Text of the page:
When CEO Catalina Girald launched the eco-friendly lingerie company Naja in 2014, she did so on a mission to empower not only the women who wear her products but also the women who make them.
At the time, she says, the lingerie industry was dominated by Victoria’s Secret.
“The imagery was all about ‘pleasing the male gaze,’” Girald says. “I didn’t want my daughters to grow up thinking that their self-worth was tied to how a man saw them, and I didn’t think this imagery promoted women’s self-esteem. So we became one of the first brands to change the way that lingerie is marketed toward women. I’d like to think that we played a part in inspiring the movement of portraying real women.”
Girald, a former corporate attorney with an MBA from Stanford, soon teamed up with Golden Globe-winning actor Gina Rodriguez, who came on as a Naja co-founder after the two connected over their passion for women’s empowerment, body acceptance, and creating new opportunities for underprivileged women.
An empowering partnership
Together, the pair set out to create a company that would disrupt the way women shop for lingerie while also improving the lives of women in the workforce. At its garment factory in Colombia, Naja primarily employs single mothers and female heads of households, paying above market wages with healthcare benefits.
“We chose to aid single mothers because many have to choose between working and caring for their children”, Girald says. “At Naja, we’ve implemented flexible work policies that make it easier for women to balance work and childcare.”
All the children of Naja garment workers also receive books, school supplies and uniforms, in addition to having all of their school meals paid for. While public schools are free in Colombia, Girald points out, the rest of the expenses are not. “I believe education is the way out of poverty”, she says. “I wanted to make sure that our workers didn’t have issues paying for their children’s basic educational needs.”
For Gina Rodriguez, the larger mission struck close to home.
“During my first year of shooting Jane the Virgin, my college friend and 4-year-old moved into my very small one-bedroom apartment”, Rodriguez recalls. “I learned firsthand how very difficult it is to be a single mother. When I discovered that Naja employs single mothers and gives them an opportunity to provide for their families while working from home, I asked how I can get involved.”
Designed to help women
Through its Underwear for Hope programme, the company trains and employs at-risk women in the slums of Medellin, Colombia, to produce the lingerie bags that are available with each purchase. The program allows marginalised women who might otherwise have difficulty finding employment sew from home, providing them the opportunity to become micro-entrepreneurs. Naja also donates 2% of its revenue to local charities that provide support and continuing education to these women. (And 70% of the proceeds from its Masks 4 good initiative now help the rescue charity Soi Dog.)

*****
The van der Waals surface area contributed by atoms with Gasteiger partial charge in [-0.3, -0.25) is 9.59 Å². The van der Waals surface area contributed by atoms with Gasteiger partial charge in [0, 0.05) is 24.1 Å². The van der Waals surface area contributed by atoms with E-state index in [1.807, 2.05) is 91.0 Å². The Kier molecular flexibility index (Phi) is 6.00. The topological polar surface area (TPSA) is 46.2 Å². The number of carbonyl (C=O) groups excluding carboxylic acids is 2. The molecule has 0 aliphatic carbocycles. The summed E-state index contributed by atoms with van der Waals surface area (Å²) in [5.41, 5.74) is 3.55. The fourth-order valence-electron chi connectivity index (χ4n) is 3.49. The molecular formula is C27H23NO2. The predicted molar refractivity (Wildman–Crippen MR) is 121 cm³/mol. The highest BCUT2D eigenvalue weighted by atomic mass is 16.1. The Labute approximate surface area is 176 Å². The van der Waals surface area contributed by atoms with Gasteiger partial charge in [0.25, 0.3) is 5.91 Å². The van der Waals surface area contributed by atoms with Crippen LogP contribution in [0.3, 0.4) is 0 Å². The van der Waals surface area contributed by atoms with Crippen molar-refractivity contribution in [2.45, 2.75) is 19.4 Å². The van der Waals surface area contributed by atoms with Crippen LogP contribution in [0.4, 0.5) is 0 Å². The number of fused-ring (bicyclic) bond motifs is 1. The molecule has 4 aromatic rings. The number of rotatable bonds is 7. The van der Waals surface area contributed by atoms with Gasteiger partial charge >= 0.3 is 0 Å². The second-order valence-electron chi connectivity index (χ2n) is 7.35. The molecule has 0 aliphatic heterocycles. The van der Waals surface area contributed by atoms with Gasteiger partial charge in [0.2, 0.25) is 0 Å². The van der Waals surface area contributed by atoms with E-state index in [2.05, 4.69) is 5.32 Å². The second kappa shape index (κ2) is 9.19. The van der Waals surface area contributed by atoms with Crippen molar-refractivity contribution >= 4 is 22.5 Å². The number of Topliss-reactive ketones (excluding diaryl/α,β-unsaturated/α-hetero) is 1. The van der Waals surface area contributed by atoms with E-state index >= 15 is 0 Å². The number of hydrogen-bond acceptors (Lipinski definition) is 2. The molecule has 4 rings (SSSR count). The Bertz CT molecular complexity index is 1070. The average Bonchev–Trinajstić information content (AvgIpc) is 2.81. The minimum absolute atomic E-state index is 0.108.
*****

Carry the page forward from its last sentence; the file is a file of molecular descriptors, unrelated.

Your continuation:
“Partnering with Naja was a no-brainer”, Rodriguez says. “Not only is the lingerie beautiful and well-made but the foundation and the mission of the company align perfectly with my heart. Through embracing body courage, changing societal norms of beauty, and empowering single mothers, Naja will be revolutionary in the fashion world.”
Or, as Rodriguez puts it, “Naja makes one feel just as beautiful on the inside as it does on the outside”.
That starts with marketing that empowers women instead of objectifying them. Naja uses real, non-Photoshopped women in its campaigns and often features its own customers as models, encouraging them to tell their stories on social media.
“We did away with fake wind blowing into models’ hair and poses singularly aimed at the male gaze in order to connect with the smart, courageous and sexy women of today”, Girald says.
A global connection
Naja’s designs are also inspired in part by Girald’s extensive travels around the world. “Either the art of a country, its culture or its food”, she says. “Often, they are also influenced by women’s handicrafts in a particular country. For example, I lived with Kazakh and Mongolian nomads in Mongolia. I was inspired by how strong tribal women were around the world.”
With meticulous attention to detail, Naja’s products are known for the kind of design elements and artistry more commonly found in much more expensive luxury lingerie, from breathable memory foam cups and hand-harvested Peruvian cotton to chic and unexpected interior prints.
And the global connection also informs the brand’s approach to sustainability. Named for Rodriguez, the popular Gina bralette, for example, features a timeless silhouette with modern cutouts set off with lacy insets and mesh detailing. But even more impressively, the look is crafted from recycled nylon made from leftover scraps on factory floors and recycled fishing nets.
“We were one of the first companies to use recycled PET and recycled nylon”, Girald says. Naja, which was featured on Shark Tank early on, also uses environmentally friendly digital and sublimation printing technologies to print their fabrics. “Billions of gallons of water are used each year to dye fabric for the garment industry”, Girald says. “With digital printing, our water waste is next to none.”
In each of its collections, Naja strives to include fabrics made from recycled plastic bottles – even the bags are made from compostable corn starch. And the company is now researching fabrics with bio-polymers that will allow your lingerie to one day be compostable, too.
For Girald, the future of the socially conscious brand is all about the intersection of sustainability, materials science and fashion. And as an entrepreneur, she’s excited to see what comes next.
“If I’m not radically changing things”, Girald says. “I’m not interested.”
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